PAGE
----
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Apple Mountain
by Terry Moore

I toured the course late last fall on a bitterly cold but sunny day with affable Head Golf Pro Brent Redman. I heard some good things about Apple Mountain but truthfully I didn't expect to find such an ambitious and well- designed public golf course and development. Designed by John Sanford, Apple Mountain GC is the centerpiece of a 100-homesite project in the heart of the Tri-Cities area, in Freeland.

The golf course is a earth-movers delight in that over a half million of cubic yards of dirt were pushed around to give the terrain some needed definition and character. Often times, so much excavation and shaping will lead to an artificial and distracting product. For sure, Donald Ross might have a few quibbles about Apple Mountain. But given the terrain handed to Sanford, the end result is now a golf course with plenty of teeth and charm for your money. For starters, there are nine ponds and over 100 formal and waste bunkers at Apple Mountain. Yet most of the water hazards here are lateral and not of the dreaded forced carry variety. The layout will range from 4978 yards at the forward markers, 6347 yards from the GAM plate and 6962 yards for the back.

On the front side, two trademark holes will surely be the par three fifth hole and the par four sixth. At the fifth, golfers will ride atop the back of the ski hill for a terrific elevated tee shot to the all-carry green below. In a nice touch, the green was designed to resemble a certain popular fruit. Health alert: hitting the green will keep the doctor away on number five. Another stunning tee shot is the next hole, again thanks to the ski hill as launching off point. In fact, the sixth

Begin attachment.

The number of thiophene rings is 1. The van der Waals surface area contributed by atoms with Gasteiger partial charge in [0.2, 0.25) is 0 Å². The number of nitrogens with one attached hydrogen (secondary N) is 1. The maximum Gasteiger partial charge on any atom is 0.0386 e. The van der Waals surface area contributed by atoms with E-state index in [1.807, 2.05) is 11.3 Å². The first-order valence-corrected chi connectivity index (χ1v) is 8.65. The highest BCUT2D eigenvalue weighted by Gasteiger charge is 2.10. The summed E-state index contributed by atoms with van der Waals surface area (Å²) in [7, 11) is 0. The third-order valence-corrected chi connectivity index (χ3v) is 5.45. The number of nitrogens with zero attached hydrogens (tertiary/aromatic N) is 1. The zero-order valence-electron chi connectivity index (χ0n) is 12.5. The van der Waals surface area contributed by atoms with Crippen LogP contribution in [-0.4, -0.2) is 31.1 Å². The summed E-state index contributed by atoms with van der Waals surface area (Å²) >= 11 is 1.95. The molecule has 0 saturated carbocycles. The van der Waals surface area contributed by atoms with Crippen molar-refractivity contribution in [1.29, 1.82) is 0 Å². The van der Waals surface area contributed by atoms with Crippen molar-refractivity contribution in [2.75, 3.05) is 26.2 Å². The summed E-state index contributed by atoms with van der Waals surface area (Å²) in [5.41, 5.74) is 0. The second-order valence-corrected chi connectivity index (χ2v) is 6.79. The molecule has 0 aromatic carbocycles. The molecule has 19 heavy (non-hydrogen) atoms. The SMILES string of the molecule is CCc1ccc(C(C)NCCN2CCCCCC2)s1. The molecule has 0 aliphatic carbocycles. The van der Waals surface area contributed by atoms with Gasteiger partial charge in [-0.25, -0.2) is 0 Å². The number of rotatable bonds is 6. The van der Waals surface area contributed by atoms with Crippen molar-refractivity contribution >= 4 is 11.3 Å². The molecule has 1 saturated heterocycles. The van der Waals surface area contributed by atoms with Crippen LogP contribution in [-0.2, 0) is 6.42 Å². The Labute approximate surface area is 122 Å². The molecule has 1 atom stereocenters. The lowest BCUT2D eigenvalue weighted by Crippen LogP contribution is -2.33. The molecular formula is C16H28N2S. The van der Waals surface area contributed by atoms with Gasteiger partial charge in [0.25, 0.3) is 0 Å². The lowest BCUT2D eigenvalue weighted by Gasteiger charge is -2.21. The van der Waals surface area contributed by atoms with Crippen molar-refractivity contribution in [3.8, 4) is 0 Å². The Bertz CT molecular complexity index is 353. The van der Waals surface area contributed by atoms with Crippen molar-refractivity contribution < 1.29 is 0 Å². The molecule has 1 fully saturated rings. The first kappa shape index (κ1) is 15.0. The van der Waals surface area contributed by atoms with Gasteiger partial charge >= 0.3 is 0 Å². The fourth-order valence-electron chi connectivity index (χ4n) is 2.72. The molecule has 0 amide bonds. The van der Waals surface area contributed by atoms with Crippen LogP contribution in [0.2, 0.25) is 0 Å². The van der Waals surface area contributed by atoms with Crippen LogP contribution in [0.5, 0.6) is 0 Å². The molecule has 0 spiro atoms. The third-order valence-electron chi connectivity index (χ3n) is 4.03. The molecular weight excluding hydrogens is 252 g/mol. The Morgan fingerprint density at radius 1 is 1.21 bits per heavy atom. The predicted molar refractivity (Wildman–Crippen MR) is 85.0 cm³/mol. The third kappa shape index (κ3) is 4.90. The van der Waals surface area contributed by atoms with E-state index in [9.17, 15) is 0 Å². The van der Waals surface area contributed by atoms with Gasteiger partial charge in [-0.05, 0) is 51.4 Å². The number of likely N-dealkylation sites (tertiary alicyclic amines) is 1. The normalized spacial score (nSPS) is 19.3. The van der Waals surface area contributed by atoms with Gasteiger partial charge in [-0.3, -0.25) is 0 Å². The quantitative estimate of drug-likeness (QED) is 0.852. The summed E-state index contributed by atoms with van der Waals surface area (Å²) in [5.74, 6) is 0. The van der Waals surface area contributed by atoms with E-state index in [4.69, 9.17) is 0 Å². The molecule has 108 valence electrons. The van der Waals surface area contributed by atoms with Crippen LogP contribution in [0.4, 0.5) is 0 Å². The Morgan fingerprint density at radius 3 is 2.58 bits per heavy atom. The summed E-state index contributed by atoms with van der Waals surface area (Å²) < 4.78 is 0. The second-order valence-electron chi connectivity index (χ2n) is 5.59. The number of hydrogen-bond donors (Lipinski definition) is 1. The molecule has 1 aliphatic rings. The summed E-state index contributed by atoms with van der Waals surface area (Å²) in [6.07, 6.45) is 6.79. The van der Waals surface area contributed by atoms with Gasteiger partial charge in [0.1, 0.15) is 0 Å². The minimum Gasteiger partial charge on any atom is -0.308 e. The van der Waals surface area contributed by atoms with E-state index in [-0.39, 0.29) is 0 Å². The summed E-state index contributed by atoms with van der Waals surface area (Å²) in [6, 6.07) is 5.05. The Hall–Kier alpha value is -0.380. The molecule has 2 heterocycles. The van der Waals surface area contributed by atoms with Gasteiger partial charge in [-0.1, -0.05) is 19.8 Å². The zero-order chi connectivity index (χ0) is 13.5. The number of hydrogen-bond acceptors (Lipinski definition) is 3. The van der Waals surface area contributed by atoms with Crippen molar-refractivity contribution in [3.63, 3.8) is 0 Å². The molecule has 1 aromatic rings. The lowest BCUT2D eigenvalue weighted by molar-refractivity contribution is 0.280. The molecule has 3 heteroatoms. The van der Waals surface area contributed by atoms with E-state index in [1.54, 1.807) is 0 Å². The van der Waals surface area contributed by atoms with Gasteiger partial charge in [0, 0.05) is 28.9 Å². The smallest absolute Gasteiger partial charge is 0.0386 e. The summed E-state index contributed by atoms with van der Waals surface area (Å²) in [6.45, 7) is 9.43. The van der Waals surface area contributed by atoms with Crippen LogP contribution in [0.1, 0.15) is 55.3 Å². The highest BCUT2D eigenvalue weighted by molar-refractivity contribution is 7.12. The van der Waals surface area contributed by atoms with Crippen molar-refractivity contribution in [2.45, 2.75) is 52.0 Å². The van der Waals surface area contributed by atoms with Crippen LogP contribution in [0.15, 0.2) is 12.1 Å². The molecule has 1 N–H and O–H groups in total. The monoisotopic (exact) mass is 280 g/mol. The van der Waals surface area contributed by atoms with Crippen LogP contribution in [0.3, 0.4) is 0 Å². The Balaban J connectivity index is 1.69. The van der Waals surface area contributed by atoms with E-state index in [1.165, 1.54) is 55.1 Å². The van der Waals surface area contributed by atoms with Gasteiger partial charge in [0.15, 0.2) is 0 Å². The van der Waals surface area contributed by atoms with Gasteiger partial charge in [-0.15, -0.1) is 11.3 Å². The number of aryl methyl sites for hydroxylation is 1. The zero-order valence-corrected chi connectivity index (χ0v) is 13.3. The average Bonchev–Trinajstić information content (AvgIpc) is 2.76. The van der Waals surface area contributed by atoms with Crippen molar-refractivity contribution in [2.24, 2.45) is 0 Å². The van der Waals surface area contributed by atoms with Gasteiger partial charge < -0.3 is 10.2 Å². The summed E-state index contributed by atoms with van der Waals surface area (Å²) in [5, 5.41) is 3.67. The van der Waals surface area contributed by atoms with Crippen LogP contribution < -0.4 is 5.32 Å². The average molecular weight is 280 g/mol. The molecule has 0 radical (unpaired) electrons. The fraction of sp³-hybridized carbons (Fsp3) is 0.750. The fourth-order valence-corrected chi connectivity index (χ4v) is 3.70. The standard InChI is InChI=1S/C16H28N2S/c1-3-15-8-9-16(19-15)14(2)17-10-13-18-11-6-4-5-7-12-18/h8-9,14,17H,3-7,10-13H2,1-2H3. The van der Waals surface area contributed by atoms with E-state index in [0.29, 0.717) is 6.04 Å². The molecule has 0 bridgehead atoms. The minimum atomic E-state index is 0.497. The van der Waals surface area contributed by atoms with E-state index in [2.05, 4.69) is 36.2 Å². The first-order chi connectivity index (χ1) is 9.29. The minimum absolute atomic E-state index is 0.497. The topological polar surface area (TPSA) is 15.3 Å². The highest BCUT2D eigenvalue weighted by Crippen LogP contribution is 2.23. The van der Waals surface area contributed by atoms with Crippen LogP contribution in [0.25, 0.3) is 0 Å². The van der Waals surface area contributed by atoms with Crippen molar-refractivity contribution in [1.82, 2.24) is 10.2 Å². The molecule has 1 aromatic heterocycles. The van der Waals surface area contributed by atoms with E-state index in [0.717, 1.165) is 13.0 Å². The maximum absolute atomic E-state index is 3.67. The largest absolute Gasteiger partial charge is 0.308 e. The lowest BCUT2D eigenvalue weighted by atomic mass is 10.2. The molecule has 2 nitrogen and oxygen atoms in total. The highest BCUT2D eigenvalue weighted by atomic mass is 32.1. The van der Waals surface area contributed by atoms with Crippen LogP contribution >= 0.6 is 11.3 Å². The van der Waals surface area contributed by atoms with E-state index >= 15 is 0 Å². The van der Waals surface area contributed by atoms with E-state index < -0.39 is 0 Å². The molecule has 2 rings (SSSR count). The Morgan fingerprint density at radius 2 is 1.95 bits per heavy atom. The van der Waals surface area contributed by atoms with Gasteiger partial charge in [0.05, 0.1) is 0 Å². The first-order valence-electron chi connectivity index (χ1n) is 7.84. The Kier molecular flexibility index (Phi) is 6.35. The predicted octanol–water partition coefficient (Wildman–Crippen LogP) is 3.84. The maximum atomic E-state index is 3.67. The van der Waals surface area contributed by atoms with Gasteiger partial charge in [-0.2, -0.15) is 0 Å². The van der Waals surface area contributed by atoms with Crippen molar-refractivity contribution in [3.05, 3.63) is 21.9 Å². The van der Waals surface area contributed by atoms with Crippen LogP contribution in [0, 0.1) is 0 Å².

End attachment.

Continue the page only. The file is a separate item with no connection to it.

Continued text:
tee is the highest point in Saginaw Valley. It'll demand a well-struck and accurate tee-ball, over a pond, to find the narrow landing area beset with trouble. But if the fairway is found, one is left with a mid or low iron to greensite with an inviting open approach.

I did like the many open entrances to the greensites at Apple Mountain. Due to the ponds and bunkering, most golfers will find their second and third shots having a fair chance to find the putting surface without heroic carries. The bunkering is noteworthy. For a public course, I would rank Apple Mountain's bunkering and waste areas as some of the best and most thoughtfully done work seen in recent memory in Michigan. A good example is the nicely designed cross-bunkering that slashes and splashes across the fairway on short par four 13th hole. The greens here are all of an ample helping_ averaging over 6,000 square feet. So as traffic picks up_as it surely will_ there are plenty of pin areas to save on wear and tear at Apple Mountain. And from all early appearances last fall, the conditioning of the course is on target for thick fairways and smooth putting surfaces_all bent grass.

The layout ends with a flourish. The last two holes have greens guarded by ponds that will dictate good iron play to stay dry. I like layouts that end with a par five even one that is as devilishly appearing as the 18th here. You get three shots to put yourself in position to make birdie on one of the smaller greens on the course, a green that is bulwarked against the pond. It's a fitting end to a golf course that is ambitiously designed and painstakingly constructed.

Besides the golf course, Apple Mountain has a classy 15-acre on-site practice facility with driving range, putting green, bunkers, and chipping areas. The clubhouse is spacious and well-decorated and will be able to handle a variety of outings and functions. Looking at all that Apple Mountain has going for it, some may just say it's the new high point for golf in the Saginaw Valley. Opening in early June, call now at 1-888-781-6789.

Michigan Golfer April/May 1998 Issue Page ][ Michigan Golfer Home Page

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